© Andrés Castro

 

Uneven Piece for My Online Therapist

Our start wasn’t bad,
what with uneven
asynchronous
writing.

Yet

line breaks
in this poem’s
first stanza point
to a psyche leaking

why

I suddenly
canceled you.
Wait. Hear these
endings read aloud.

Bad.

Uneven. Asynchronous.
Writing. Is this what we had?
Is this really my stream
of consciousness?
Yes? Figure in
I like to play.

So

easy to cancel someone
these days. Click Cancel.
Auto-email confirmation
a bonus.

Forget

I paid a month ahead: You,
sales reps, platform crew,
keep the change.

Still,

I want to be done with abrupt goodbyes.
Bugging out is not attractive.
I thought I was more responsible.
I wonder what got into me
last night?

Perhaps

the shots of Grey Goose & Absolut,
before seeing Birds of Prey
kick-ass eye candy

pronouncing

“I’m Harley fuckin Quinn.”
Have you seen her ex-lover,
Joker? They were good together.

Then

I was out
on a winter night,
pierced by a full moon.

Home,

I took in my new & framed Satanic Temple certificate
perfectly set on a cute silver easel between typewriters;
after checking out TST Grey Faction’s Facebook shade
on shady therapists, started thinking about Szasz’s Myth
of Mental Illness, then looked for my copies of Glasser’s
Reality Therapy and Choice Theory. Then looking through
your mix of conventional online responses felt senseless.

Crazy.

Crazy to think virtual therapy would work.
I may be a little too immature for sixty-one.
Must have been one glorious babbling baby.
Then too, you told me upfront you were not
who I asked for: someone at least forty-five,
with addictions expertise, who had worked

with

artists; should’ve said poets. My gamble.
Who is giving up more right now? You?
You remind me of my son: much too
quick to interpret, conclude, lead,
rather than pace with me,
not knowing the pain

in

a degenerating spine;
did I mention how I work,
as well as dream, stretched out
on an anti-gravity recliner?
Is this where both of you
see me trying a guilt trip?

Love

Frida Kahlo: Who was more creative
knowing pain & death as collaborators?
Kick me in the head if you think I’m asking
for pity; bend over if you believe it, I’ll kick you.

I was serious asking you get to know me on my blog.
It’s a pretty easy read, decorated with provocative images;
admittedly, some are a little disturbing. Braver, I’d go for more.
If I were you, my work would’ve been the first place I looked; voicing
what you honestly saw would have been a realized dream. Allen Ginsberg,
(strategically name-dropped here) told me this kind of reflection was precious.
But then, I would begin to make you out: there’s the rub. Safer to stay hidden
on the silent dark side of a two-way mirror, as you watch an other sweat, yes?

Yes,

you remind me of my son. He’s a good kid. “Fuck you, Dad!” I can hear him yelling,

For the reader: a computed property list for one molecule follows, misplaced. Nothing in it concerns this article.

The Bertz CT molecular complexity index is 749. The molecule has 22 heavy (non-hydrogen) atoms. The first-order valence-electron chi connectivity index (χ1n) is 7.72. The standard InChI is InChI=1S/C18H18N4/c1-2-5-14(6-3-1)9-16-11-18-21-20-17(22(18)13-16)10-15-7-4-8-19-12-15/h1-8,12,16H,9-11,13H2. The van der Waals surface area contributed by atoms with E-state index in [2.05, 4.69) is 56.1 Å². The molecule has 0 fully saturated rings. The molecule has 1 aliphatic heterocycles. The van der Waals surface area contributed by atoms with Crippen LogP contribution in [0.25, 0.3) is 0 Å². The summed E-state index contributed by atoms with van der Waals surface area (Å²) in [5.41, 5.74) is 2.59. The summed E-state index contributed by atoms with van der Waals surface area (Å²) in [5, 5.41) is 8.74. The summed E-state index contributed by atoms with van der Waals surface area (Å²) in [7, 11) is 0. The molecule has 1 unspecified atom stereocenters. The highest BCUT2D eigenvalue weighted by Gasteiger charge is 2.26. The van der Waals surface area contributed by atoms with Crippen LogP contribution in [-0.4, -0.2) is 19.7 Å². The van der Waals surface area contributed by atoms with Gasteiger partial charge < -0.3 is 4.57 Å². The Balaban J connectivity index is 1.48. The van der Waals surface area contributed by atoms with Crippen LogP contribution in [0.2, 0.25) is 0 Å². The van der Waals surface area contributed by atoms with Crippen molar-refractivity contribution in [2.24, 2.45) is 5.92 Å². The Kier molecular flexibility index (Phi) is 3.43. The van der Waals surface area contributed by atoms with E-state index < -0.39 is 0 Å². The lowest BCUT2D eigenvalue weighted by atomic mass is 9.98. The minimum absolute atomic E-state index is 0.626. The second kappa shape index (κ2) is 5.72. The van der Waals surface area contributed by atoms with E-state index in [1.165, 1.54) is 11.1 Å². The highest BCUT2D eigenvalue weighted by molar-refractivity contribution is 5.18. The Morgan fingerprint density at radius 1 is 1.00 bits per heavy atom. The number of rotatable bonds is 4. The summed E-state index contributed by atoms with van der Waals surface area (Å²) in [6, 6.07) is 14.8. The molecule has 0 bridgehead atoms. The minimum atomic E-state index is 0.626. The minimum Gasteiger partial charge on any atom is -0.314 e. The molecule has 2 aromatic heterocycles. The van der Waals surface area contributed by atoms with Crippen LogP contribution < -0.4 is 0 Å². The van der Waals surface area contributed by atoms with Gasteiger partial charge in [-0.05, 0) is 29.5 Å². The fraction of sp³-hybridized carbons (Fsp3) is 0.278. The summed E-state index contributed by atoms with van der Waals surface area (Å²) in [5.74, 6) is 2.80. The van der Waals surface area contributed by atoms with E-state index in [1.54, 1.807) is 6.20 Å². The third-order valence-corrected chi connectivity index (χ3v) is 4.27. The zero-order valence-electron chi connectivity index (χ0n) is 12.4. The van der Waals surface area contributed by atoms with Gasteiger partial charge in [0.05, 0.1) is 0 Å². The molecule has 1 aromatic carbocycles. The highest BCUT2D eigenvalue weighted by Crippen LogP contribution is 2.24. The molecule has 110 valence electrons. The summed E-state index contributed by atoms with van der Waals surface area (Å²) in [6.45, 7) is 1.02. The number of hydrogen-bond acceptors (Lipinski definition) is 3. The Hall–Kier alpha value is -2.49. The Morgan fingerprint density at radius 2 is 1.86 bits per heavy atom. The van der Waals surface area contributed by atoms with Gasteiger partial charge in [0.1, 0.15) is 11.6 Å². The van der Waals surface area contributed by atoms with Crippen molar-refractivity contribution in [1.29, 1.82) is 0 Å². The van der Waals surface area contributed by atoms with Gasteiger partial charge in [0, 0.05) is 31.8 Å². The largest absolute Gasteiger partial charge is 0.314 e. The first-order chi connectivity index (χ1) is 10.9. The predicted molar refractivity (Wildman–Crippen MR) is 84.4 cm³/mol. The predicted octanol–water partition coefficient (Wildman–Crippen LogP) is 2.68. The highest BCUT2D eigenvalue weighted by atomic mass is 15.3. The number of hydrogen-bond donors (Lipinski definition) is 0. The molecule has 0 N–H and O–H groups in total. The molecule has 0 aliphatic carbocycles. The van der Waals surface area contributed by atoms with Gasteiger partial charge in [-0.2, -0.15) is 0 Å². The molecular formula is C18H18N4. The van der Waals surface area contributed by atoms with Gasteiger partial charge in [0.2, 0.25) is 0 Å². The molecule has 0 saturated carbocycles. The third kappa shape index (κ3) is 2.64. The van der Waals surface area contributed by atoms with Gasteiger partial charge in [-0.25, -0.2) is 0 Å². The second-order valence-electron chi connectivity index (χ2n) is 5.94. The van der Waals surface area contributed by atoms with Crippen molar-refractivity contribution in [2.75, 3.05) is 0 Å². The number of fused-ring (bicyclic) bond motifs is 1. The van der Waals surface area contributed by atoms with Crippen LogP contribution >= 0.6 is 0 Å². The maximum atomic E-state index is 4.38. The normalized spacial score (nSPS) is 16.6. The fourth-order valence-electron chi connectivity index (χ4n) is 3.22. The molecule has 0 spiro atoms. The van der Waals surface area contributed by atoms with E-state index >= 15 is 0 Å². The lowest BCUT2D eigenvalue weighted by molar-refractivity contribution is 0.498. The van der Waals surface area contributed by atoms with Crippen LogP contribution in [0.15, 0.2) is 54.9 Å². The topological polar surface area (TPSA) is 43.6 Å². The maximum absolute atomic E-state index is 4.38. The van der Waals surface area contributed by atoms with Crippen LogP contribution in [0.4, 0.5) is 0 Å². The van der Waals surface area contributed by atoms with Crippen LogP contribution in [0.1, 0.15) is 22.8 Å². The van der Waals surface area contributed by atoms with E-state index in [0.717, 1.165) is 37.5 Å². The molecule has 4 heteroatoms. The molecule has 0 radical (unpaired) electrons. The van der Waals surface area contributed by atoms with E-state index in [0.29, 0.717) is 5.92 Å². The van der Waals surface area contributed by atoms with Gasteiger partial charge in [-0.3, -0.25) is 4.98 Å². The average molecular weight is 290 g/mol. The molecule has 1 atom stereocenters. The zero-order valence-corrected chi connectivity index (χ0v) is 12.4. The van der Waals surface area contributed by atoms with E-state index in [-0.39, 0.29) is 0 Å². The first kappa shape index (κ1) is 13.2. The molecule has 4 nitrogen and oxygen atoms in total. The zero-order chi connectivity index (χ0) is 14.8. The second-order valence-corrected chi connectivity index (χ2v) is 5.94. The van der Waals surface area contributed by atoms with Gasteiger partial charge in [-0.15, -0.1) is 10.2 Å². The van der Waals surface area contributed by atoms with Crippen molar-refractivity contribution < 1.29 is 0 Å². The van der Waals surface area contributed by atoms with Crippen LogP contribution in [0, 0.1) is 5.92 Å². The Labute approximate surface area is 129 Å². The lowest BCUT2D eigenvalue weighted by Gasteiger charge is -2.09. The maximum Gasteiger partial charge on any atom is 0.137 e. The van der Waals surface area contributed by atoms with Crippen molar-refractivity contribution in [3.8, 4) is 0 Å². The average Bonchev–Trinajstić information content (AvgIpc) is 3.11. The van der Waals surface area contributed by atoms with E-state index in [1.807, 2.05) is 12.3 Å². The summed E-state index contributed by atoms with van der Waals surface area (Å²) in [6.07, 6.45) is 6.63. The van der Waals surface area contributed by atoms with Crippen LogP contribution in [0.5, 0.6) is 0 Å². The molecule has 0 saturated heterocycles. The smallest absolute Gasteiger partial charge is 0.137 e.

for calling him a kid at his age. He’s not that disrespectful: his hate is more elusive.
He rattles around up in my head with some other voices I’ve gathered over a lifetime.
Doctor, guess I didn’t want to let your voice join the club. I suppose it’s an exclusive one;
the front door bouncer is a large lovely black transgender named Prudence. What voices
hanging out in your head, Doc? I’m suspicious of the one turning Psych PhD into “Doctor.”
Yes, I just used scare quotes. I can’t help myself: What’s up Doc? Always loved Bugs Bunny.

Take care, Doctor. IMNSHO, I suggest twice-a-week on-the-couch Freudian psychoanalysis,
for at least two & half years, with a good, authentically empathic woman. Freud may be old;
the craft is not. It helped me out after my back quit; my tennis pro dreams evaporated; married
just after twenty-one; Mr. Mom to son & daughter, never knowing twenty-five; sixty dead pounds
of fat; a deep depression, black-out drinking. There’s more. Should I continue, Doc? A Psychology
BA should have never taken me a decade to get. Why did I stick with it for so long? Who knows?
Should I continue, Doc? I have. I’m still here. Far more has happened since back then to now. Do
you remember me writing I enjoyed living in the moment & asking if you too? Why no answer?

Now,

I’m looking for something else at my age: perhaps someone willing to pace with me, know crazy is
in the eye of the beholder, someone to help me have my way after giving way to others for too long.
Need to meet the right ones or create them: There’s no other way. Walking by myself may have to do.
If I were younger, looking for a timely seductive religion, I might loudly proclaim: Hail Satan!

Reality check, please.

 

 

[To view poem in full layout please click here]

 

 

 

[These poems were first published on the author’s blog.]

 

American Honey

He calls to me, this memory thief,
as the reality of eating alone unfolds
like a lost history, a diseased blanket,
dirty money, a lease that never ends.

“At least you eat—
so what if alone?” he says.

“Cold comfort,” I say.

“Here,” he says, “let me
present American Honey,
Southern Comfort, if you like.”

“We’ve met,” I say,
“no, thank you”
remembering the worst.


Prayer Warrior

You often end your notes and letters adding I remain in your prayers
daily. Please, I do not want your prayers…even if you think I need them.